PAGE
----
Lonsdale acted under Orson Welles, Steven Spielberg, Francois Truffaut and Louis Malle.
Michael Lonsdale, a giant of the silver screen and theatre in France who worked with some of the world’s top directors in an acting career that spanned 60 years, died on Monday, his agent said. He was 89.
From his role as the villain in the 1979 James Bond film Moonraker to that of a French monk in Algeria in the 2011 movie Of Gods and Men, Lonsdale acted, often in brilliant second roles, under top directors including Orson Welles, Steven Spielberg, Francois Truffaut and Louis Malle.
The child of a French mother and British father, Lonsdale, with a soft voice and beard, was a man consumed by his art. He made more than 100 films and performed on stage. His final performance was in a short film last year for the Opera of Paris, “Degas et Moi” (Degas and Me).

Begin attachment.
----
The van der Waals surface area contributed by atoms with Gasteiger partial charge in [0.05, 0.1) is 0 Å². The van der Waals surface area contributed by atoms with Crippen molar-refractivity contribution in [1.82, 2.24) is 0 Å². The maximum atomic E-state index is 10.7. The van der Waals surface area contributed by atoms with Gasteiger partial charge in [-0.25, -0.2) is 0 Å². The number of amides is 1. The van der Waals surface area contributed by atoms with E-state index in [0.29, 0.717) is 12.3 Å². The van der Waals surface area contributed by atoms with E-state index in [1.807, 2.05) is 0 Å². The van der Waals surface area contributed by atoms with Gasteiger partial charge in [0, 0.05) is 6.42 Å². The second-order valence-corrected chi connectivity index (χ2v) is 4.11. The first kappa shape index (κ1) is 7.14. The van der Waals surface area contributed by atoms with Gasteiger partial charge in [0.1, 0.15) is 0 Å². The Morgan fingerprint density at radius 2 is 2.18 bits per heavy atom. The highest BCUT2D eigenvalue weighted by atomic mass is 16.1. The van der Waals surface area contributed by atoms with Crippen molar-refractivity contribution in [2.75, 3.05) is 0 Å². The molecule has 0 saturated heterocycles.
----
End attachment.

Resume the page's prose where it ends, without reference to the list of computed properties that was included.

'His spirit was alive'
Lonsdale died peacefully at his Paris home of old age, his agent of 20 years, Olivier Loiseau, told The Associated Press.
“It was kind of expected," said Loiseau, of the Aartis agency, who recently spoke with Lonsdale by phone. “His spirit was alive but his body was tired.”
On Twitter, tributes ranged from the official James Bond account to the family of Roger Moore, who died in 2017 and starred opposite Lonsdale in Moonraker.
Lonsdale was a man of faith and played several roles reflecting his Christian beliefs. He was monk Brother Luc in the real-life drama “Of Gods and Men,” destined to die with fellow monks at the hands of Islamist extremists and played a priest in Welles’ 1962 film “The Trial.”
The French daily Le Parisien quotes him as saying in an interview in 2016 that he had no anxiety about dying. “I give myself a reason. It’s life.”
Lonsdale never married and had no children. Funeral arrangements were not immediately known.